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Thread subject: Suppose this is Dennis.
Name Date Message
Marie 03/25/05 01:19 am I have been thinking, if this was the worst scenerio and Betty was lost........could Ospreys feel pain and loss.( I know, I know, we shouldn't put human feelings onto birds) BUT I have seen gulls and eagles behave differently and emit distressing calls after the loss of their young... so, could Dennis be pained by the possible loss of his life long mate, Betty? I always felt she was older than him. Could the new set of behavious we see be a direct response to the loss Dennis may feel. He is also dealing with a new female in HIS nest. You know how men and women behave when there is a new female/male around. Could this happen in the bird world? Certainly we see different behaviours exhibited in humans when they are dealing with 1) their spouces, 2) a new girlfriend/boyfriend... Incest I believe does occur in the world of birds so could there be a remote chance that the new bird is one of his offspring? A female from three years ago and Dennis not really knowing how to behave in this situation. Pure speculation with a human touch... What are your ideas?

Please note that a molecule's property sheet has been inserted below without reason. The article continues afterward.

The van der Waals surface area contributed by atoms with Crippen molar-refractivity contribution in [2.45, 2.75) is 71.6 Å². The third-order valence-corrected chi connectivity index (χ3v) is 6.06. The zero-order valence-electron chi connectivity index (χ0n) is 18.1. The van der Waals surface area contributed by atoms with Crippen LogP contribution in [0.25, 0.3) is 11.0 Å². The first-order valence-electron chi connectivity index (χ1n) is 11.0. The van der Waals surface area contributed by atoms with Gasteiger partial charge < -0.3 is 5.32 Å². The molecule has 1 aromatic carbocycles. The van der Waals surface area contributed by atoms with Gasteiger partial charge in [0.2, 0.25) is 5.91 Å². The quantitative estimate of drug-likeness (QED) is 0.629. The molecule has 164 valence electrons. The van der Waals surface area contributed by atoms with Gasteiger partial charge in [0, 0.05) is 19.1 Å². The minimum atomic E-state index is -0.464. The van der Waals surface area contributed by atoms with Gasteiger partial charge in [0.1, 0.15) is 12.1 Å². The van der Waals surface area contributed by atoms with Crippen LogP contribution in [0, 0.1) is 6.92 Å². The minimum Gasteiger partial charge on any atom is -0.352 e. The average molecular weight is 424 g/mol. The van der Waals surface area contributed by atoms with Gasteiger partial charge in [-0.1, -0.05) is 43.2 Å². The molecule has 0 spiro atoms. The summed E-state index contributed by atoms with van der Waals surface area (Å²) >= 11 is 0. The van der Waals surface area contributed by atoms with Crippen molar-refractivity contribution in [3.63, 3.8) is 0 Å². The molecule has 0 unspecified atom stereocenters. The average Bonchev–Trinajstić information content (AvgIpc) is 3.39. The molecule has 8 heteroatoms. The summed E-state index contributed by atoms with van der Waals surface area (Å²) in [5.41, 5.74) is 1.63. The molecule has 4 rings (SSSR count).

Shelley 03/25/05 06:22 am Marie, before I discovered this cam site, I was hooked on the Kent, Washington eagle cam. I watched there for 3 seasons, devotedly. (I admit, I barely even peeked, last year and apparently, there are already 2 eggs this year and I've only looked once! I feel terrible, as if I've betrayed them!)

Anyhow, a couple of years ago, there was a fight between the resident male and a new male and it was believed -- though never known for sure -- that the original male died. The new male was very inexperienced but Star, the female, was so incredibly patient with him. We posters were not so kind, I'm afraid. Anyhow, they had 2 eggs but the season was not successful. Only one hatched at all and that chick died after only a day or 2. The new male did not know how to provide food at all and we think the eggs were not successful because Star had to be off them for too long in order to eat, herself. Anyhow, we observed what I believe to be real mourning, after it was all over. She would sit and stare at the centre of the nest for long periods of time, or just sit and stare. It was heartbreaking. I DO believe that they feel loss and mourn that loss. Happily, the following season, they had 2 eggs that hatched and the chicks survived and fledged and miraculously, also survived some rather harrowing accidents. Once, caught on video, even, and shown on the tv news, the mom literally lifted a branch with her beak that had fallen across the nest and the almost new-born chicks. (I can try to find the link to that item) and another time, one chick got caught in a piece of rope that was brought to the nest but I think it was the other chick who managed to untangle it, I forget.
Amazing

As for our osprey, I guess only time will tell but I am also wondering if these are ours from last year. Don't really know yet